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The Great War (1914-1918) Forum

Remembered Today:

swagger sticks in the Buffs


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Hello redwoodmiss,

If you could post a photo it would help a lot, swagger sticks were used widely by the army including enlisted men. By WW2 they were really an officer's affectation.

Styles and methods of manufacture differ wildly from cane with cartridge fittings to german silver fittings on NCO's sticks. I am guessing that as you have identified it as being from the Buffs, it is more likely a better quality piece.


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Many Regiments had standing orders which stated that no Soldiers were allowed "out of Barracks" without carrying a swagger stick. They were used to keep Soldier's hands occupied and out of their pockets.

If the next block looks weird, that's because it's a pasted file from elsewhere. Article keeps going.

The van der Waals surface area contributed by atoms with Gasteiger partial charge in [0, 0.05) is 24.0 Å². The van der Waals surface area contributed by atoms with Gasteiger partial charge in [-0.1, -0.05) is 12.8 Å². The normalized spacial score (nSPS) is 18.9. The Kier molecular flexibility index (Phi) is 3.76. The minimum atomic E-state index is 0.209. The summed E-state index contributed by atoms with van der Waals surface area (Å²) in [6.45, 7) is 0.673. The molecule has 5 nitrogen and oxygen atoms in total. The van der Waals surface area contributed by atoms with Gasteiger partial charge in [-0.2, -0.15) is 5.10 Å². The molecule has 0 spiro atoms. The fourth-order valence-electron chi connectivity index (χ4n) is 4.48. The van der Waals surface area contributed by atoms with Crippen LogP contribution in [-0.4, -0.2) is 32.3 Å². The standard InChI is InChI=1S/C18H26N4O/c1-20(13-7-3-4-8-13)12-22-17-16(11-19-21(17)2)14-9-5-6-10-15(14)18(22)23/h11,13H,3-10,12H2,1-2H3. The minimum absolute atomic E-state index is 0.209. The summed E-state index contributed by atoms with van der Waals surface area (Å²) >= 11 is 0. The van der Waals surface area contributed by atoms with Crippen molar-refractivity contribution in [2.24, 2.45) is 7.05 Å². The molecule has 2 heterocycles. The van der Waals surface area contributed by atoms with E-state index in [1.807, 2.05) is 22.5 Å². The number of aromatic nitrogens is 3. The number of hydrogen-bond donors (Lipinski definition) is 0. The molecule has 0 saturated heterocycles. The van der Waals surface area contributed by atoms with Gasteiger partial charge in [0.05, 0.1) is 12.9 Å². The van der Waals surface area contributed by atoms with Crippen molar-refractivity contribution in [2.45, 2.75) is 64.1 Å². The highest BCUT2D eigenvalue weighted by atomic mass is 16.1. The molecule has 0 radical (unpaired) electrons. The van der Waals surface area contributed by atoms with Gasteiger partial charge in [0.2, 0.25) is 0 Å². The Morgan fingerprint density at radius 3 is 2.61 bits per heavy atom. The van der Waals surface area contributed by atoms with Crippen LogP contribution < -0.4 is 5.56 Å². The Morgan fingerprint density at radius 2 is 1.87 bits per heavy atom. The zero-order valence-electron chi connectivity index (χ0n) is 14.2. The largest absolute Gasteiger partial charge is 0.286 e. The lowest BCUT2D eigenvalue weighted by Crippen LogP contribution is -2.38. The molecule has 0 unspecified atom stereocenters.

I am uncertain when Military Swagger Sticks came into use, but they were certainly carried by Victorian Soldiers. The First World War killed off their usage (not useful in a trench!) and I do not recall seeing any post WW1 photographs of the sticks in use.

Swagger Sticks were a "Private Purchase" item, rather than "issued", and came in a variety of forms, with different canes or sticks with an end cap bearing a Regimental device on one end and a small ferrule on the other. The end caps were usually made of white metal but high quality "Swagger Sticks" had hall-marked silver end caps. A "Buffs" Swagger stick would be difficult to date, unless it is hall-marked

Because of the large variety of designs, "Military Swagger Sticks" are quite collectable. There are also Civilian examples of varying designs and quality.

Hope this helps.


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